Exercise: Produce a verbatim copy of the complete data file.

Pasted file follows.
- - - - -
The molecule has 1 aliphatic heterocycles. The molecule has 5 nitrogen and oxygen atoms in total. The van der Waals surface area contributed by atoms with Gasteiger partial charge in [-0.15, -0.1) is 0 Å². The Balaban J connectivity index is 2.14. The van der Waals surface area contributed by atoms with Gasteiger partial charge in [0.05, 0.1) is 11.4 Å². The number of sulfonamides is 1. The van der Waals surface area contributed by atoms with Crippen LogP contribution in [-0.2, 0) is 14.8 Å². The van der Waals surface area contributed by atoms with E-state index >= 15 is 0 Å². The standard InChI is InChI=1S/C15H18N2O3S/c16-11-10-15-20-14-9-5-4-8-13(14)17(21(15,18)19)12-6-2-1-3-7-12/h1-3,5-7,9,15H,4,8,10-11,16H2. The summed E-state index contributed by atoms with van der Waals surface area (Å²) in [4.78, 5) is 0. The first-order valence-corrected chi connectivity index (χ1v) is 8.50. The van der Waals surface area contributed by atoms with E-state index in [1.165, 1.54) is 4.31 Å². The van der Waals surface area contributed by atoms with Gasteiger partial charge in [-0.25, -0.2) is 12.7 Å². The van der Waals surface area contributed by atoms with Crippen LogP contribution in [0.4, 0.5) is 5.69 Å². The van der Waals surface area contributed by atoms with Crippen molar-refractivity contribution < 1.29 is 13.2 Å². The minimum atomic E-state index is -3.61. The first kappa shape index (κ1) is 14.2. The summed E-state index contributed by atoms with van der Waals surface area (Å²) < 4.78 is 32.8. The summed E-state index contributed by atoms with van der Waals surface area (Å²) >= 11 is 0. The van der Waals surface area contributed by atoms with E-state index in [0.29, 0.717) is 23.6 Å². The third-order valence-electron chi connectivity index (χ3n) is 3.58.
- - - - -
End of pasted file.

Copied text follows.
The molecule has 1 aliphatic heterocycles. The molecule has 5 nitrogen and oxygen atoms in total. The van der Waals surface area contributed by atoms with Gasteiger partial charge in [-0.15, -0.1) is 0 Å². The Balaban J connectivity index is 2.14. The van der Waals surface area contributed by atoms with Gasteiger partial charge in [0.05, 0.1) is 11.4 Å². The number of sulfonamides is 1. The van der Waals surface area contributed by atoms with Crippen LogP contribution in [-0.2, 0) is 14.8 Å². The van der Waals surface area contributed by atoms with E-state index >= 15 is 0 Å². The standard InChI is InChI=1S/C15H18N2O3S/c16-11-10-15-20-14-9-5-4-8-13(14)17(21(15,18)19)12-6-2-1-3-7-12/h1-3,5-7,9,15H,4,8,10-11,16H2. The summed E-state index contributed by atoms with van der Waals surface area (Å²) in [4.78, 5) is 0. The first-order valence-corrected chi connectivity index (χ1v) is 8.50. The van der Waals surface area contributed by atoms with E-state index in [1.165, 1.54) is 4.31 Å². The van der Waals surface area contributed by atoms with Gasteiger partial charge in [-0.25, -0.2) is 12.7 Å². The van der Waals surface area contributed by atoms with Crippen LogP contribution in [0.4, 0.5) is 5.69 Å². The van der Waals surface area contributed by atoms with Crippen molar-refractivity contribution < 1.29 is 13.2 Å². The minimum atomic E-state index is -3.61. The first kappa shape index (κ1) is 14.2. The summed E-state index contributed by atoms with van der Waals surface area (Å²) < 4.78 is 32.8. The summed E-state index contributed by atoms with van der Waals surface area (Å²) >= 11 is 0. The van der Waals surface area contributed by atoms with E-state index in [0.29, 0.717) is 23.6 Å². The third-order valence-electron chi connectivity index (χ3n) is 3.58.